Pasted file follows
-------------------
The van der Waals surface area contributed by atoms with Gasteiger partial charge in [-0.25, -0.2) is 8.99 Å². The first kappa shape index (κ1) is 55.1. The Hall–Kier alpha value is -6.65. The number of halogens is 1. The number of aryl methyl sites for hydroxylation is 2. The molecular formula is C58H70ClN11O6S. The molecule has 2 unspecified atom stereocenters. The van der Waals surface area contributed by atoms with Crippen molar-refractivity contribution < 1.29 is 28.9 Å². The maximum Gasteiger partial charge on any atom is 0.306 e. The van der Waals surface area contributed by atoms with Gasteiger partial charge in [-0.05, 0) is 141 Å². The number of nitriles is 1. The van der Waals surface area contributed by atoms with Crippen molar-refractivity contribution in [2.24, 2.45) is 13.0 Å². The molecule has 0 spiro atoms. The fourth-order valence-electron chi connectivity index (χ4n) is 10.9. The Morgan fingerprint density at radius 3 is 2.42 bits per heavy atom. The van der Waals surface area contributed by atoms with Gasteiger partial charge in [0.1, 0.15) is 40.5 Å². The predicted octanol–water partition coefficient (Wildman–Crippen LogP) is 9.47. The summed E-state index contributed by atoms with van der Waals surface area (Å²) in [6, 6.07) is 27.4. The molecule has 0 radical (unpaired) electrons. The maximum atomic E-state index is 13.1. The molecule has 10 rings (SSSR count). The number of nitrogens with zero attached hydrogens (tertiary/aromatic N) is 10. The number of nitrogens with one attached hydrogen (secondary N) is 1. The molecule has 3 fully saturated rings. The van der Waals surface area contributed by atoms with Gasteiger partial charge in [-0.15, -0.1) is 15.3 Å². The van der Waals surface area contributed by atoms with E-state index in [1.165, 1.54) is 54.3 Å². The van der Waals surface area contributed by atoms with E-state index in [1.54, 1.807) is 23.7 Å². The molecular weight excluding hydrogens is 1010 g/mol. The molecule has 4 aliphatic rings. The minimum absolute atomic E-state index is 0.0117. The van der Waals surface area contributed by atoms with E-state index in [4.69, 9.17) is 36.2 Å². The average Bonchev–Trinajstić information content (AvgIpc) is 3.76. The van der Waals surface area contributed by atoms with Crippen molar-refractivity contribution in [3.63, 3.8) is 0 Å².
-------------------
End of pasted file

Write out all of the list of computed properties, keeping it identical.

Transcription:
The van der Waals surface area contributed by atoms with Gasteiger partial charge in [-0.25, -0.2) is 8.99 Å². The first kappa shape index (κ1) is 55.1. The Hall–Kier alpha value is -6.65. The number of halogens is 1. The number of aryl methyl sites for hydroxylation is 2. The molecular formula is C58H70ClN11O6S. The molecule has 2 unspecified atom stereocenters. The van der Waals surface area contributed by atoms with Crippen molar-refractivity contribution < 1.29 is 28.9 Å². The maximum Gasteiger partial charge on any atom is 0.306 e. The van der Waals surface area contributed by atoms with Gasteiger partial charge in [-0.05, 0) is 141 Å². The number of nitriles is 1. The van der Waals surface area contributed by atoms with Crippen molar-refractivity contribution in [2.24, 2.45) is 13.0 Å². The molecule has 0 spiro atoms. The fourth-order valence-electron chi connectivity index (χ4n) is 10.9. The Morgan fingerprint density at radius 3 is 2.42 bits per heavy atom. The van der Waals surface area contributed by atoms with Gasteiger partial charge in [0.1, 0.15) is 40.5 Å². The predicted octanol–water partition coefficient (Wildman–Crippen LogP) is 9.47. The summed E-state index contributed by atoms with van der Waals surface area (Å²) in [6, 6.07) is 27.4. The molecule has 0 radical (unpaired) electrons. The maximum atomic E-state index is 13.1. The molecule has 10 rings (SSSR count). The number of nitrogens with zero attached hydrogens (tertiary/aromatic N) is 10. The number of nitrogens with one attached hydrogen (secondary N) is 1. The molecule has 3 fully saturated rings. The van der Waals surface area contributed by atoms with Gasteiger partial charge in [-0.15, -0.1) is 15.3 Å². The van der Waals surface area contributed by atoms with E-state index in [1.165, 1.54) is 54.3 Å². The van der Waals surface area contributed by atoms with E-state index in [1.54, 1.807) is 23.7 Å². The molecular weight excluding hydrogens is 1010 g/mol. The molecule has 4 aliphatic rings. The minimum absolute atomic E-state index is 0.0117. The van der Waals surface area contributed by atoms with E-state index in [4.69, 9.17) is 36.2 Å². The average Bonchev–Trinajstić information content (AvgIpc) is 3.76. The van der Waals surface area contributed by atoms with Crippen molar-refractivity contribution in [3.63, 3.8) is 0 Å².